In addition to addressing any concerns in a fully transparent way, my other objective Monday night, was to inform those in attendance that there are many facts that are not being provided to the citizens regarding our pensionsI One thing in particular that is being omitted from all discussion during the city “town hall meetings” is the fact that a HUGE portion of the pensions costs are “legacy costs”. These are costs associated with retirees. These will not be addressed by this referendum vote. They cannot be touched. These legacy costs are being blamed on the current workforce for benefits that they WILL NOT EVEN RECIEVE! I made very clear (at least I thought I did) that we are attempting to negotiate with the city in order to help this city through these trying times. We have ALWAYS given back when the city has asked us to do so and we are prepared to do so now. We fully understand that some benefits that were awarded to retirees in the past were a sign of the times and the environment we are currently in requires a modification to the terms related to some of our benefits. We are not only prepared to do this……….We HAVE offered a proposal to do so! We have proposed to modify our DROP terms from a guaranteed return (the most impactful LEGACY cost) that so many people misrepresent on these blogs…….to terms that would actually BENEFIT the city significantly. We have not only proposed to COMPLETELY ELIMINATE any guaranteed return relating to the DROP benefit, but we have even offered the first 2% return on our cumulative investments, to be put directly back into the plan to increase its funding ratios and GREATLY REDUCE the citys contribution towards funding our pensions now and in the future. NO STRINGS ATTACHED! This shows a simply enormous commitment to our own pensions! We have offered to increase our employee contributions significantly as well. This would also reduce the citys contribution requirements. These two items alone are huuuge savings to the city. Our proposal to help this city also included at least 10 other benefits or conditions that were conceded or reduced totaling millions of dollars (recurring annually, not just this year) in givebacks to help our city and its residents. Remember, I, and many more of us, are actually residents and have a vested interest in wanting this city to flourish. The citys response to our offer……………..?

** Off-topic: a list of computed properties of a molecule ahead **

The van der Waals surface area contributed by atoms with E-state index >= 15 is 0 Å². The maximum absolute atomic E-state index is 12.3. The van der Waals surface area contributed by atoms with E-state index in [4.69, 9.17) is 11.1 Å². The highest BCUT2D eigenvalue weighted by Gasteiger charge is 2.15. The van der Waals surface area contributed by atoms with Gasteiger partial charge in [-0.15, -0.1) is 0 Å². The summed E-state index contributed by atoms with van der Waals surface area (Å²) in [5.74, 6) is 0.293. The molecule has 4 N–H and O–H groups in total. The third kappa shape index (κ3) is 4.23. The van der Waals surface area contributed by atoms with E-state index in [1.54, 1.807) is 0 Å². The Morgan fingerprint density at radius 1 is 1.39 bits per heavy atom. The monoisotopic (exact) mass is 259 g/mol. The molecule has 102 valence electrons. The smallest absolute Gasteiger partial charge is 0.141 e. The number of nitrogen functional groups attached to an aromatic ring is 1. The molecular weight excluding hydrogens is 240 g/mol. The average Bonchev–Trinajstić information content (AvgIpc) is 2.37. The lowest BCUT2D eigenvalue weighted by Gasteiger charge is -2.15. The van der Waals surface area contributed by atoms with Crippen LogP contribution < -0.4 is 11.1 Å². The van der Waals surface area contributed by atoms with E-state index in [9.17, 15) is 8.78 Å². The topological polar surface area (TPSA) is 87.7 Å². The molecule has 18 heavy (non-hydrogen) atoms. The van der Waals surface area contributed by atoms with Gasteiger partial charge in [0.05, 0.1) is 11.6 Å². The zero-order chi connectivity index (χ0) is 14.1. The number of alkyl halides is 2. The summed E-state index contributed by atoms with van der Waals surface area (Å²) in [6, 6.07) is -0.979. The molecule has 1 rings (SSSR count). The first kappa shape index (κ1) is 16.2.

A letter telling us that it wasnt good enough. No counterproposal! Nothing!

I would hope that you at least took from this meeting what the citys “reform” will provide its workers in the future if this passes. They will have the SAME or slightly better than the following 10 munipalities in the entire state of Florida: Umatilla
Lake Alfred
Crescent City (has 1 firefighter on duty M-F 9a-5p)
Ponce Inlet
Eatonville (had 26 calls in 2006)